Must Thousands be Tortured, Millions Die, in Every Generation --
Because Some of Us Lack Imagination?
Last night -- the eve of Good Friday -- Phyllis and I went to see the Quintessence Theater in Philadelphia do George Bernard Shaw’s play Saint Joan. Until we were deep into the play, we did not realize how appropriate it was to be seeing it that evening.
Toward the end of the play, one of the judges who has found Joan, the Maid of Orleans, guilty of heresy and sent her to be burnt actually sees the burning carried out. He is struck with horror at the torture of her death. Standing on the brink of madness, he mourns his own inability to imagine her death ahead of time, and tries to repent of his own complicity.
At that moment, Shaw, a socialist and by then an unchurched transreligious mystic, puts in the mouth of his character this question:
“Must then a Christ perish in torment in every age to save those that have no imagination?”
For me, Shaw’s question leaves intact the various and mostly sacred Christian understandings of the meanings of Good Friday, while beckoning other communities to learn and share their own: Must Rabbi Akiba’s body be torn by iron rakes in every generation because some of us lack imagination? Must the Six Million be gassed to death in every generation because some of us lack not imagination of the horror, but compassion for the “Other” who is seen as not really human?
Must 29 Muslims be machine-gunned at prayer in the Tomb of Abraham because some of us are filled with fear, contempt, and hatred? -– and must their deaths be renewed in every generation, as when the Dawabsheh family in Palestine were burned alive in their own home?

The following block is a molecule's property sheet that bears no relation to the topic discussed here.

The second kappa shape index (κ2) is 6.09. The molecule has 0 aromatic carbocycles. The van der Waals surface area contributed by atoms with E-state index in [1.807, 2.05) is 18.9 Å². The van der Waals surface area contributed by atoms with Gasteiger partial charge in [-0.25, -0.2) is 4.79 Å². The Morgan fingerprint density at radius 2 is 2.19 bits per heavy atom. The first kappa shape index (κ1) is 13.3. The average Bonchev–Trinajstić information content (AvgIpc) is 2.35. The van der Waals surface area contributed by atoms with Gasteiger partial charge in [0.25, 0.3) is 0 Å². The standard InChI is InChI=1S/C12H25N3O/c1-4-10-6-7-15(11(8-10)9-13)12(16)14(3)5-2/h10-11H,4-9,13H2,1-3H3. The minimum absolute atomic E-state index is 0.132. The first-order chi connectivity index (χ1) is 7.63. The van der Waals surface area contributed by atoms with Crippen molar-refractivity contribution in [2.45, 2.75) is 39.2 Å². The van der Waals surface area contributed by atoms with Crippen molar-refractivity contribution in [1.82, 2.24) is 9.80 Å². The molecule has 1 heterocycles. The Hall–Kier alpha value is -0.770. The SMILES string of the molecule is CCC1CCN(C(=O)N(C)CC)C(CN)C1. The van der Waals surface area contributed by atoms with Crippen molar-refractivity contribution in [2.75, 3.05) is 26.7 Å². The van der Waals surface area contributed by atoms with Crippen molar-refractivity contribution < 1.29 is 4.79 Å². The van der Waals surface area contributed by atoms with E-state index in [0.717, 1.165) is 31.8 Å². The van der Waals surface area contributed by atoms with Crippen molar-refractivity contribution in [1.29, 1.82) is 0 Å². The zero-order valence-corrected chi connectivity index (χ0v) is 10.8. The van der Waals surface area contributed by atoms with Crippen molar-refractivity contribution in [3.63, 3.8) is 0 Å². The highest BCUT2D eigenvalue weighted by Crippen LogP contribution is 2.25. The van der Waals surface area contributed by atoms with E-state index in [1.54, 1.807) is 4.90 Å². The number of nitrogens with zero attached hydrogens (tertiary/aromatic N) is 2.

Must 30 Jews in the midst of celebrating Passover be blown to shreds in every generation because some of us are filled with fear, contempt, and hatred?
Must Martin Luther King and Michael Schwerner and Andrew Goodman and James Cheney be murdered in every generation because some of us become addicted to their own power and protect it with their cruelty?
Must Cardinal Romero be murdered as he chanted the Mass and Jean Donovan, Maura Clarke, and four other Catholic lay religious sisters be raped and murdered in every generation because their work for the poor threatened the Salvadoran government?
Must Emmett Till be lynched and Eric Garner be choked to death in every generation because Black lives don’t matter?
Must thousands die in the most powerful tornado ever recorded because some of us would burn the Earth to make a super-profit – and because some of us lack the imagination to see our planet choking, hear it wailing, “I can’t breathe!”
For those of us who are observing Good Friday today, and for all of us who can remember any of these tortures and these deaths;
For all of us who seek to renew our own imagination –-- and awaken it in others —
May we all remember to resist those Caesars and would-be Caesars of today who get pleasure from calling for the torture of anyone and who gain power from their arson, their burning, of the Earth as their political forebears burned Saint Joan.
For those of us who await with special hope this approaching Easter Sunday, may your day be filled with Joy—
And for you and for us all, may we act to make sure that all that is dead and all that is shattered in our world be redeemed to new life!